By Elizabeth GodsmarkAtlantic Publishing
Part 1 of 7: Customize a Buying Strategy That Reduces Costs and Controls Inventory
Do you have a purchasing strategy? If not, you need one - NOW! It's never too late. A good buying plan is one of the quickest (and easiest) ways to reduce costs and make sure that your establishment gets the most for its money. Remember, the best place to control costs is in the purchasing department. The plan doesn't have to be complicated - just well thought out and straightforward to implement. A few bulleted points will do. Keep your plan simple and stick to it.
- Use a simple five-prong purchasing strategy.
You want to buy:
- The right product
- Of the right quality
- At the right price
- At the right time
- From the right source
- Think of purchasing as a cycle, not a one-off activity. Purchasing is not just a matter of phoning or e-mailing through another order. You don't want to run out, nor do you want to overstock.
- Purchasing is not a separate activity. What, how and when you buy must always (yes, always!) reflect the overall goals of your establishment. Trends change - so must you, the purchaser.
- Commit your purchasing strategy in writing. Write your plan down on paper; save it on your computer, or any place where it is easily accessible. You never know when other members of staff will need to deputize.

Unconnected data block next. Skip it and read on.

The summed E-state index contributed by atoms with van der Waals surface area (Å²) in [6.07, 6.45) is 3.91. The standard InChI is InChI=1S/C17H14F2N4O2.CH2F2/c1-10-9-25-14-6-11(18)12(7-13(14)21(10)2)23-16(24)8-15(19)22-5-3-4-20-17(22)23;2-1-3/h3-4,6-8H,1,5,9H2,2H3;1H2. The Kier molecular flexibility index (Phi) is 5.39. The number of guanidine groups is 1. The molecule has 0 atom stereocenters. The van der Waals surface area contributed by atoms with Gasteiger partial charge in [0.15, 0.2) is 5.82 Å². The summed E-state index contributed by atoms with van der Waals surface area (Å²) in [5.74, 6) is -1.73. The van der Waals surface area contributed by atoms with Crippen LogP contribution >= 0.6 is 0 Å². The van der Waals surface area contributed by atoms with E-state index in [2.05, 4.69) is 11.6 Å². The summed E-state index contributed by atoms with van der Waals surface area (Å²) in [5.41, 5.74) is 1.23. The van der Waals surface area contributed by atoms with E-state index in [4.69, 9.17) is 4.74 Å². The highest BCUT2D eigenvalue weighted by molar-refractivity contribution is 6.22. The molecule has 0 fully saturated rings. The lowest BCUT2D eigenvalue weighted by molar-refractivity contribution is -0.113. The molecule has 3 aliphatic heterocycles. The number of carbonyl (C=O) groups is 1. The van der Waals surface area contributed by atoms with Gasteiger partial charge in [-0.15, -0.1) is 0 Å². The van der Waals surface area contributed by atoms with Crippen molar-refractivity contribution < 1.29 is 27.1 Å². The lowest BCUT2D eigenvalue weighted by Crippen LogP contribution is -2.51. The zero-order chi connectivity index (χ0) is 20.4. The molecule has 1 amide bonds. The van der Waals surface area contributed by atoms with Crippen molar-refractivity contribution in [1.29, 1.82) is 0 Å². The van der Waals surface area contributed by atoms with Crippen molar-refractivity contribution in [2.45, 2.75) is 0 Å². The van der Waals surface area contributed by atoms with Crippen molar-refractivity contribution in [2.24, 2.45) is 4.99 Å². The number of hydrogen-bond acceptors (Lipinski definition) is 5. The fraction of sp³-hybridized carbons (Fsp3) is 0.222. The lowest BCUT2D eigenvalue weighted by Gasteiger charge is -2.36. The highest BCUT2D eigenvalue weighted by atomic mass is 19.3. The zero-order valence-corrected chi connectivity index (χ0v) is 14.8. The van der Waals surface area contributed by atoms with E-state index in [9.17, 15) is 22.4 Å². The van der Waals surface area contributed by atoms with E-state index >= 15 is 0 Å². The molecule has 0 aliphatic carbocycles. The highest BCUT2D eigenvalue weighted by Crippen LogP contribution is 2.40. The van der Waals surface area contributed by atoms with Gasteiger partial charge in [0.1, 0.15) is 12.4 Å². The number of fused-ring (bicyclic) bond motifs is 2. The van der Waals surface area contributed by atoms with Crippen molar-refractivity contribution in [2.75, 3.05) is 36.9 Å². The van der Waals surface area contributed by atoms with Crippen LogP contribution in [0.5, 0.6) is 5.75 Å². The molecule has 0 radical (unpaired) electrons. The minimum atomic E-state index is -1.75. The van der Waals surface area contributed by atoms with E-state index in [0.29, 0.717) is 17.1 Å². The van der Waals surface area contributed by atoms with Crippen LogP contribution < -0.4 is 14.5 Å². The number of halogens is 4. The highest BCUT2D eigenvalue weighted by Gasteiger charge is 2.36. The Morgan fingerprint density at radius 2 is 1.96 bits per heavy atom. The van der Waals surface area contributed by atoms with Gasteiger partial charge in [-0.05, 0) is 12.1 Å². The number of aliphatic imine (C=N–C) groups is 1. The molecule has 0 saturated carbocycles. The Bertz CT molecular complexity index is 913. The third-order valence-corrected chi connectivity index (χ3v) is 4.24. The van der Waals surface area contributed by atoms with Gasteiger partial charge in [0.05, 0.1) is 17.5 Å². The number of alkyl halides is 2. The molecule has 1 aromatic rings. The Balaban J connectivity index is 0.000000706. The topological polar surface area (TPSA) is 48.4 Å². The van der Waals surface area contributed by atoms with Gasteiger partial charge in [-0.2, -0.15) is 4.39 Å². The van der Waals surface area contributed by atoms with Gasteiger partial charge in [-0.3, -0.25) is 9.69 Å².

- Step back. Get an overview. Ask yourself whether you're buying on the basis of long-term fixed prices or current market prices. You should be doing both.
Tighten Up Your Purchasing Procedures
Although it's not always the easiest thing to do when you're busy, the introduction of even a few basic "tightening up" procedures can make the purchasing manager's life a whole lot easier - and reduce costs!
- Use your written purchasing strategy as a step-by-step guide. It saves time and money in the long run. Even if you are 100 percent familiar with your establishment's current purchasing procedures, it's all too easy to overlook a crucial link in the procedure and end up wasting time backtracking or duplicating effort.
- Reassess your timing techniques. Timing is crucial. Tune in to the drinks' market price fluctuations. The wine industry in particular is prone to seasonal fluctuations. Also consider the bulk buying of soft drinks in anticipation of the summer season.
- Review your purchasing schedule regularly. Consumption of liquor, wines and beverages fluctuates, from month to month and year to year. A buying pattern that worked well last year may be be way off the mark today. Consider whether it is better to buy daily, weekly, or in the case of certain drinks, monthly.
- Take a fresh look at the layout of your purchase order. Is it accurately laid out, and are your instructions easy to follow? Remove any ambiguity - and remove the unnecessary hassle of processing "returns."
- Check out your vendors. Do they have a good track record for quality and reliability? Are they easy to deal with when things go wrong? Update your vendor contact list regularly, and always remain alert to possible new suppliers. Keep existing vendors on their toes!
This article is an excerpt from the Food Service Professional Guide to Controlling Liquor Wine & Beverage Costs, authored by Elizabeth Godsmark, published by Atlantic Publishing Company. This excerpt has been reprinted with permission of the publisher. To purchase this book go to:
Atlantic Publishing Company